Donepezil, which is sold under the brand name Aricept, is a cholinesterase inhibitor (an enzyme blocker) used to treat mild, moderate, or severe dementia in people who have Alzheimer's disease.
It improves mental functions (including attention, memory, and the ability to interact and speak with others) by preventing the naturally occurring neurotransmitters in the brain from breaking down.
It will not cure Alzheimer's or prevent the loss of mental abilities in the future.
Donepezil was approved by the Food and Drug Administration (FDA) in 1996 to treat mild to moderate Alzheimer's. Currently, donepezil is the world's best-selling Alzheimer's drug.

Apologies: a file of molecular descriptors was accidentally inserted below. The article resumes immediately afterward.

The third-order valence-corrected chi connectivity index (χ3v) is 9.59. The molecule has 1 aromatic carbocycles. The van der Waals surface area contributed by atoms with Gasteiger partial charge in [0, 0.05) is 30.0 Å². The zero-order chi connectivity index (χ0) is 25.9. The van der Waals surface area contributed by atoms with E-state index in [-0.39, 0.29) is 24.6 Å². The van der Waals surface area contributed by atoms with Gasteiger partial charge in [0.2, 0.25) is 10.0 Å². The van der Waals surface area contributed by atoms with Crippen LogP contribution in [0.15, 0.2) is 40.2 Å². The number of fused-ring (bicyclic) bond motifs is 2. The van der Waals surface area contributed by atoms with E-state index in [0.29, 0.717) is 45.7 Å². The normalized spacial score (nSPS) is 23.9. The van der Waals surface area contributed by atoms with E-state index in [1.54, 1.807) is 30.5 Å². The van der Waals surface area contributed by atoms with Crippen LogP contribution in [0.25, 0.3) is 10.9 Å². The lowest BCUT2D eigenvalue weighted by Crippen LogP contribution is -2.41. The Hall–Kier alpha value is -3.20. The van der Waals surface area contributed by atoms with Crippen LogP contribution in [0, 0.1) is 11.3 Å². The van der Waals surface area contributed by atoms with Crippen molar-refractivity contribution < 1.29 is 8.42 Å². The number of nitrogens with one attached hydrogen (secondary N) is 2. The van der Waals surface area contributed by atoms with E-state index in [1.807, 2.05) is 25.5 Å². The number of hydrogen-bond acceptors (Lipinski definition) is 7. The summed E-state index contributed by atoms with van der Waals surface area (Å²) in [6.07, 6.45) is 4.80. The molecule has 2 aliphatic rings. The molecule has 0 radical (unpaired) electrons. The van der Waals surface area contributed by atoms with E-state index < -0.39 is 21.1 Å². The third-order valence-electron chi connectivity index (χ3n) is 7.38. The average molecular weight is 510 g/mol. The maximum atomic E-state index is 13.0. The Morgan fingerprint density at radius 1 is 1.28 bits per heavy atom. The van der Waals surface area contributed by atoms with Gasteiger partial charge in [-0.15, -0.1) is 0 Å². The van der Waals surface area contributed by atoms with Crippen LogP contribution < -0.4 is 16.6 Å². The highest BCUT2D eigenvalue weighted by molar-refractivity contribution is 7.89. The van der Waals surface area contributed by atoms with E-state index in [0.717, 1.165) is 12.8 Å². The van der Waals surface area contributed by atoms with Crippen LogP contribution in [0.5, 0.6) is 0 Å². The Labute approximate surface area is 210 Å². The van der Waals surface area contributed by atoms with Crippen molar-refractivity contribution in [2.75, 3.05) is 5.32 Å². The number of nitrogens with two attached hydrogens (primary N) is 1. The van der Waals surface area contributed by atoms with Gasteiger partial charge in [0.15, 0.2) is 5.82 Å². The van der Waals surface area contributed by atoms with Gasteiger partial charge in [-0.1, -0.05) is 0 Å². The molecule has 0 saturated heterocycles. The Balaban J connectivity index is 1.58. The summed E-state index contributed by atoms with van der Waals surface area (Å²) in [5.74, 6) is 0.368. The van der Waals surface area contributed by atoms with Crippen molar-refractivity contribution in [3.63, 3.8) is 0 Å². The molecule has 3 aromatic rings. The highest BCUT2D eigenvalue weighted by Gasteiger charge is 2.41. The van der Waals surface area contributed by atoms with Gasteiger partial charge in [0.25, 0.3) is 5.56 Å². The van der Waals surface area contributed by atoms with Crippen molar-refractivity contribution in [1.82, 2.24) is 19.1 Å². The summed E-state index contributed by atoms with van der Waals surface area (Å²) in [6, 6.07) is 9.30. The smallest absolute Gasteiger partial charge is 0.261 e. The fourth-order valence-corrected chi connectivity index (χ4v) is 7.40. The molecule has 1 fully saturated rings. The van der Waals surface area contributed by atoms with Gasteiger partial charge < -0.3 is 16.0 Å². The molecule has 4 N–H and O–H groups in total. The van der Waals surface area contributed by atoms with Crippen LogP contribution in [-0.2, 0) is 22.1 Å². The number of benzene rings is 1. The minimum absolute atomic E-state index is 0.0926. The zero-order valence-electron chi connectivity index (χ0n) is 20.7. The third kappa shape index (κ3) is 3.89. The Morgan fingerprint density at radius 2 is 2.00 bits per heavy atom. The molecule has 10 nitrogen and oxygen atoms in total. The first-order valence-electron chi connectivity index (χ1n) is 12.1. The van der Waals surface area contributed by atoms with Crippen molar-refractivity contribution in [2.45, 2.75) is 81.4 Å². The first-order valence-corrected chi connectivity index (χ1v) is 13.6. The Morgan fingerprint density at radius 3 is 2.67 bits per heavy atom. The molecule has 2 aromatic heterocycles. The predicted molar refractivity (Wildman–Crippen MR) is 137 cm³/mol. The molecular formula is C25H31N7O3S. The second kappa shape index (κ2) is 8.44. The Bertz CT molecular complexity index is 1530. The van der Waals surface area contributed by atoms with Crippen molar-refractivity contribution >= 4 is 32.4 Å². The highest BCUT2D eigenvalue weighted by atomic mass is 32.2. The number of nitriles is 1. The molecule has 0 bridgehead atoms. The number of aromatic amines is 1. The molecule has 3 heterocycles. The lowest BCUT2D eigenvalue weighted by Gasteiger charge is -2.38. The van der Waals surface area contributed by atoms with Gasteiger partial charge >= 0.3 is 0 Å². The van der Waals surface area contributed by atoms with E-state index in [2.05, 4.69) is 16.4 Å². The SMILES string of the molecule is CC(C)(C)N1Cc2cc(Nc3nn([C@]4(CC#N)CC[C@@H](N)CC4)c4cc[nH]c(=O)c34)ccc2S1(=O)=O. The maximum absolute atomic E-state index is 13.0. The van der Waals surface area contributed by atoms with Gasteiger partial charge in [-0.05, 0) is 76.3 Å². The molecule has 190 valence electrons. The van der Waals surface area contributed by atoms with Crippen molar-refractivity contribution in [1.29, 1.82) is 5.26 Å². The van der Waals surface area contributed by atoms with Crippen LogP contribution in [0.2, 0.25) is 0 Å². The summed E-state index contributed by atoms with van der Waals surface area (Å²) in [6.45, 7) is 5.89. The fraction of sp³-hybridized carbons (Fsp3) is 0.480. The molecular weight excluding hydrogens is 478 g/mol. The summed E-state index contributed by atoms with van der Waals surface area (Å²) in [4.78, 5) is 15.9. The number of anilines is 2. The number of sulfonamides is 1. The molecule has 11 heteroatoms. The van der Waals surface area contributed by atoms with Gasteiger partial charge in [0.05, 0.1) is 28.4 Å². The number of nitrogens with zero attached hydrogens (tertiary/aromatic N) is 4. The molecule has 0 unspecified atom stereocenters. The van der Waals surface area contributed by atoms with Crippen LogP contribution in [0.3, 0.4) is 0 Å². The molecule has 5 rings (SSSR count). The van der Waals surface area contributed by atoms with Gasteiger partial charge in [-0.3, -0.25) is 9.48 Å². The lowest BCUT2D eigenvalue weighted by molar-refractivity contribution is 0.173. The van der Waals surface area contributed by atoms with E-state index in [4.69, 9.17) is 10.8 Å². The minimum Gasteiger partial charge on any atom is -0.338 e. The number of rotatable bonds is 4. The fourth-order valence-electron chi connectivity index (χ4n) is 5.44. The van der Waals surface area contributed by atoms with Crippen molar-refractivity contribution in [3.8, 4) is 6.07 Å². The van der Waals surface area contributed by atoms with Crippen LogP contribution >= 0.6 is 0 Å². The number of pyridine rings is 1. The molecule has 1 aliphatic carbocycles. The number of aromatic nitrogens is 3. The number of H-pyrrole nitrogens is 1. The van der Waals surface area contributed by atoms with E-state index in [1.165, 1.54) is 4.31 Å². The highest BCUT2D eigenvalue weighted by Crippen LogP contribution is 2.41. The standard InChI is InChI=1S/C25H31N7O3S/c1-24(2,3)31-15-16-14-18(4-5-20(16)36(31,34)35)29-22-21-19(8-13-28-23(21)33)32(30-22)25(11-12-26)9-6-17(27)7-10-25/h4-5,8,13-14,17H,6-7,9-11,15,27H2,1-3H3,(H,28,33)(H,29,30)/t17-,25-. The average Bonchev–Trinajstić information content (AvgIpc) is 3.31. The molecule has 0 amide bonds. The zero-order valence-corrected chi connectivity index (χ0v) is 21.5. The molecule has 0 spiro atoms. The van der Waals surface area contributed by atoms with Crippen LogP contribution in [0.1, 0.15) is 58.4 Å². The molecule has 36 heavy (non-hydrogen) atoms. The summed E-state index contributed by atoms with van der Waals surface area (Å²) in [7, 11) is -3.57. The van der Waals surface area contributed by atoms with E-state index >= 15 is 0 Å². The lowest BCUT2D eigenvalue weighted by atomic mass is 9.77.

In 2006, Aricept was approved to treat severe dementia in people with Alzheimer's. The first generic formulation became available in 2010.
Donepezil has also been tested in patients with schizophrenia, attention deficit disorder, and mild cognitive impairment. A 2001 study shows donepezil improves the speech of autistic children.
Donepezil must be taken as prescribed, even if you feel good, to be effective. If you experience sleep problems, your doctor may switch you to a morning dose.
Before taking donepezil, consult with your doctor if you are pregnant or breastfeeding, or if you are planning to have surgery, including dental surgery.
Donepezil should be used with caution by patients who also experience cardiac disease, asthma, severe cardiac arrhythmias, and chronic obstructive pulmonary disease (COPD), so consult with your doctor before using.
Always tell your doctor if your symptoms worsen.